the digital wave of technological advancement has swept over most of the globe, creating a new world of communication platforms and business tactics. In many cases, traditional practices have been swept aside in favor of modernity. 

Despite the odds stacked against it and the constant threat of new technologies that aim to eradicate it, the international print market has remained relatively stable in the wake of perpetual development. 

The power of print is driving UK industrial sector growth
PrintWeek reported that, according to the Office of National Statistics, overall industrial output in the United Kingdom grew in the early part of 2015, seeing an increase of 0.1 percent in February and 0.5 percent in March. The ONS also found that numbers within the print industry were very positive, indicating that they have helped to spur growth in the industrial sector. 

The source noted that ONS statistics showed an increase in the Print and Reproduction of Recorded Media category, which accounts for the majority of the print sector's output, of 3.2 percent from February to March, and a uptick of 4 percent between Q1 of 2014 and 2015. 

Likewise, Manufacture of Paper and Paper Products also saw growth. While this category experienced a 3.3 percent decrease between February and March – which can largely be attributed to the annual spike in Valentine's Day cards and other products – it also grew 2.2 percent between Q4 2014 and Q1 2015, and had an increase of 5.1 percent from Q1 2014. Wood and paper products and printing also saw an annual increase, up 3.8 percent from March 2014. 

Print remains strong in South Africa
According to News24, print is particularly strong in South Africa when compared to the rest of the continent. Though concerns have been voiced over its durability in the face of the digital revolution, the statistics show that it is not particularly at risk of being overrun by electronic alternatives. 

The source cited Canon South Africa's Market Insight Report, published in July 2014, which found significant support for print products and services throughout the nation. Almost all of the respondents, 92 percent, agreed professional printing is still crucial to business, while 87 percent expressed optimism that the use of print is set to expand. In addition, 68 percent of those surveyed stated that they believed print would remain just as important as they currently view it over the next five years.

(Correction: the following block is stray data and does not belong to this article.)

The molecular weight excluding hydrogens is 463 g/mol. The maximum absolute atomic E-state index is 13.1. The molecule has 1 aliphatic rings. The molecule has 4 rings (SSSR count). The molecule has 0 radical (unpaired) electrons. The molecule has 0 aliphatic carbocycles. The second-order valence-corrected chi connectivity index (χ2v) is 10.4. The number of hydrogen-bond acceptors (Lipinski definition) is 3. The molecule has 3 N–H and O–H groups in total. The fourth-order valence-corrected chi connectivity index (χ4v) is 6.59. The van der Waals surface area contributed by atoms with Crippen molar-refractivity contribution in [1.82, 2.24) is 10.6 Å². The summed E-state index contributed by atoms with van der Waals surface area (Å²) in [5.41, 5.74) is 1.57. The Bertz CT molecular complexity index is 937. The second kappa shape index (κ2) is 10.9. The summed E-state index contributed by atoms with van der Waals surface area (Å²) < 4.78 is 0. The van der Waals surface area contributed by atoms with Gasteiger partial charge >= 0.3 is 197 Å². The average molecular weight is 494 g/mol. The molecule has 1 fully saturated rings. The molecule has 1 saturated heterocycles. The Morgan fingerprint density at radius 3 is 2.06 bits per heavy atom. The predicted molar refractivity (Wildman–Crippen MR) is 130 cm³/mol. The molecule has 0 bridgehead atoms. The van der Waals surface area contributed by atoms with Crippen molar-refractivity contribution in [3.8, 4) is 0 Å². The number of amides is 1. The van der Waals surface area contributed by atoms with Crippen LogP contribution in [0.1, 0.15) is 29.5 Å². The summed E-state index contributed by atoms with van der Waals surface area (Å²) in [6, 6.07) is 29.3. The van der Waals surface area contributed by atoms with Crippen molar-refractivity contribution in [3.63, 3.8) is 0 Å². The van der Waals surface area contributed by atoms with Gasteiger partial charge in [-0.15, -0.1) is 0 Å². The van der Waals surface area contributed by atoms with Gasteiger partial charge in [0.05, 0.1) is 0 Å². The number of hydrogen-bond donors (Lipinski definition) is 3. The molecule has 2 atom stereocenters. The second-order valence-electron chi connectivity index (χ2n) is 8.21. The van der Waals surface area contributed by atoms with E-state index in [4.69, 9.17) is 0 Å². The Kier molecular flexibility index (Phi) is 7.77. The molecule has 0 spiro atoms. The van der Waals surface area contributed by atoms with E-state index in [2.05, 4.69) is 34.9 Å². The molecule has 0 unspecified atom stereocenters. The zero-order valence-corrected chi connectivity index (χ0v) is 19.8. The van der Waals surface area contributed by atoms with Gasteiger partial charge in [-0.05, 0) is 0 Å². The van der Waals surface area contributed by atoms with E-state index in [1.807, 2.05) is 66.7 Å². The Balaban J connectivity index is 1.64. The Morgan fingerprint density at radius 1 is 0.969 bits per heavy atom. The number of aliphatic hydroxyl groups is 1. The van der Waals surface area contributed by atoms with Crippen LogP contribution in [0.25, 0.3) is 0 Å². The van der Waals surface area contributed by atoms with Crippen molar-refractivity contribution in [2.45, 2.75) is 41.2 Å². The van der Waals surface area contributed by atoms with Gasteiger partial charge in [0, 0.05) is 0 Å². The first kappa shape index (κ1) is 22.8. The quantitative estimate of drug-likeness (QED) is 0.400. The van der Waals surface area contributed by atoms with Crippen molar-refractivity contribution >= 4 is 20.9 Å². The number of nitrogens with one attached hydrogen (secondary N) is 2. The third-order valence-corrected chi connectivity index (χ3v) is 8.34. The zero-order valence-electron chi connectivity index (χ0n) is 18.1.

Another indication of the industry's success in South Africa is the disparity in sales between print and digital copies of daily newspapers. Between April and June 2014, over 1.2 million hard copies were sold, compared to just 6,250 online editions. While the source remarked that the country is one of the world's foremost users of the Internet on mobile devices and has one of the highest percentages of app downloads, this popularity and widespread usage has not lead to an abandonment of traditional print materials. 

News24 noted that these figures are in line with the evaluations of various experts who have suggested that print has survived the digital onslaught, and is primed to remain stable going forward. However, the source noted that, despite its current success, the medium will need to evolve and adapt in the next several years in order to best compete with electronic alternatives and make a case for its own importance. 

The print industry has apparently survived the first wave of the digital revolution, and seems to have stabilized, especially in foreign markets. As sales grow and international popularity of the medium remains steady, there is no reason to think that print is under any real duress from the many electronic alternatives that were supposed to eradicate it entirely.